Small enough to stand on the head of a match. A juvenile of Brookesia micra, one of the smallest reptiles in the world. Photo by Jörn Köhler
Like an alien: A portrait of an adult specimen of one of the newly discovered mini chamaleons, Brookesia desperata. Photo by Frank Glaw
All of the newly discovered chameleons appear to be restricted to very small distribution ranges, sometimes limited to a few square kilometers. "For this reason they might be especially sensitive to habitat destruction" says Jörn Köhler of the Hessisches Landesmuseum Darmstadt. "One of the new species, Brookesia desperata, is known only from a small rainforest remnant, and although this area is officially protected, it has suffered severe habitat degradation". The future survival of Brookesia tristis is uncertain as well. In the time since its habitat was designated a nature reserve, illegal logging has increased significantly - probably at least partially due to the current political crisis in Madagascar. The species names of these two chameleons (desperata = desperate, tristis = sad) were consciously chosen to call attention to their uncertain futures.
"The tiny new chameleons show remarkable genetic divergences between species, although superficially they closely resemble each other. This indicates that they separated from each other millions of years ago - even earlier than many other chameleon species,” says Miguel Vences from the Technical University of Braunschweig. "The genus Brookesia is the most basal group within chameleons", adds Ted Townsend of San Diego State University, who carried out the genetic studies. "This suggests that chameleons might have evolved in Madagascar from small and inconspicuous ancestors, quite unlike the larger and more colourful chameleons most familiar to us today.”
Yvonne Mielatz | idw
Making fuel out of thick air
08.12.2017 | DOE/Argonne National Laboratory
‘Spying’ on the hidden geometry of complex networks through machine intelligence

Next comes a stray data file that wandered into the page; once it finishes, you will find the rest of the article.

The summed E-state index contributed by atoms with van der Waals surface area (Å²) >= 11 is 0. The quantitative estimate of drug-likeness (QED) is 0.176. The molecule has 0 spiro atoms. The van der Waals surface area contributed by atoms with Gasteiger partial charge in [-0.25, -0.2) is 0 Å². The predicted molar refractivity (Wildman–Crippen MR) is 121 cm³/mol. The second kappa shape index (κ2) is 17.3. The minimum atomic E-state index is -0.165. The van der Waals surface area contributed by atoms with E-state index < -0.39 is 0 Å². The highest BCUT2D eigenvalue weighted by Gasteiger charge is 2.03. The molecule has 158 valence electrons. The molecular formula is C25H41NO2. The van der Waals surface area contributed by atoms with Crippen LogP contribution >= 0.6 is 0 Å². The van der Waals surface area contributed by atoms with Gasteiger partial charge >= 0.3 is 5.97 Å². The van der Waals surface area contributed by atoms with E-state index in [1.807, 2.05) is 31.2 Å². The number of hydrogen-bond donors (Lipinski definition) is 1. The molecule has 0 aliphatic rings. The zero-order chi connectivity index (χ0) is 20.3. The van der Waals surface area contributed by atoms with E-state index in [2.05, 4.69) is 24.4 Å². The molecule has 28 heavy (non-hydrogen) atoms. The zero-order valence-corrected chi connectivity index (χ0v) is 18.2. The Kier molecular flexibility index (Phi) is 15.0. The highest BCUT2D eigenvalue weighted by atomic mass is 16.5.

08.12.2017 | Technische Universität Dresden
The miniaturization of the current technology of storage media is hindered by fundamental limits of quantum mechanics. A new approach consists in using so-called spin-crossover molecules as the smallest possible storage unit. Similar to normal hard drives, these special molecules can save information via their magnetic state. A research team from Kiel University has now managed to successfully place a new class of spin-crossover molecules onto a surface and to improve the molecule’s storage capacity. The storage density of conventional hard drives could therefore theoretically be increased by more than one hundred fold. The study has been published in the scientific journal Nano Letters.
Over the past few years, the building blocks of storage media have gotten ever smaller. But further miniaturization of the current technology is hindered by...
With innovative experiments, researchers at the Helmholtz-Zentrums Geesthacht and the Technical University Hamburg unravel why tiny metallic structures are extremely strong
Light-weight and simultaneously strong – porous metallic nanomaterials promise interesting applications as, for instance, for future aeroplanes with enhanced...
An interdisciplinary group of researchers interfaced individual bacteria with a computer to build a hybrid bio-digital circuit - Study published in Nature Communications
Scientists at the Institute of Science and Technology Austria (IST Austria) have managed to control the behavior of individual bacteria by connecting them to a...
Physicists in the Laboratory for Attosecond Physics (run jointly by LMU Munich and the Max Planck Institute for Quantum Optics) have developed an attosecond electron microscope that allows them to visualize the dispersion of light in time and space, and observe the motions of electrons in atoms.
The most basic of all physical interactions in nature is that between light and matter. This interaction takes place in attosecond times (i.e. billionths of a...
Transistors based on carbon nanostructures: what sounds like a futuristic dream could be reality in just a few years' time. An international research team working with Empa has now succeeded in producing nanotransistors from graphene ribbons that are only a few atoms wide, as reported in the current issue of the trade journal "Nature Communications."
Graphene ribbons that are only a few atoms wide, so-called graphene nanoribbons, have special electrical properties that make them promising candidates for the...
08.12.2017 | Event News
07.12.2017 | Event News
05.12.2017 | Event News
08.12.2017 | Life Sciences
08.12.2017 | Information Technology
08.12.2017 | Information Technology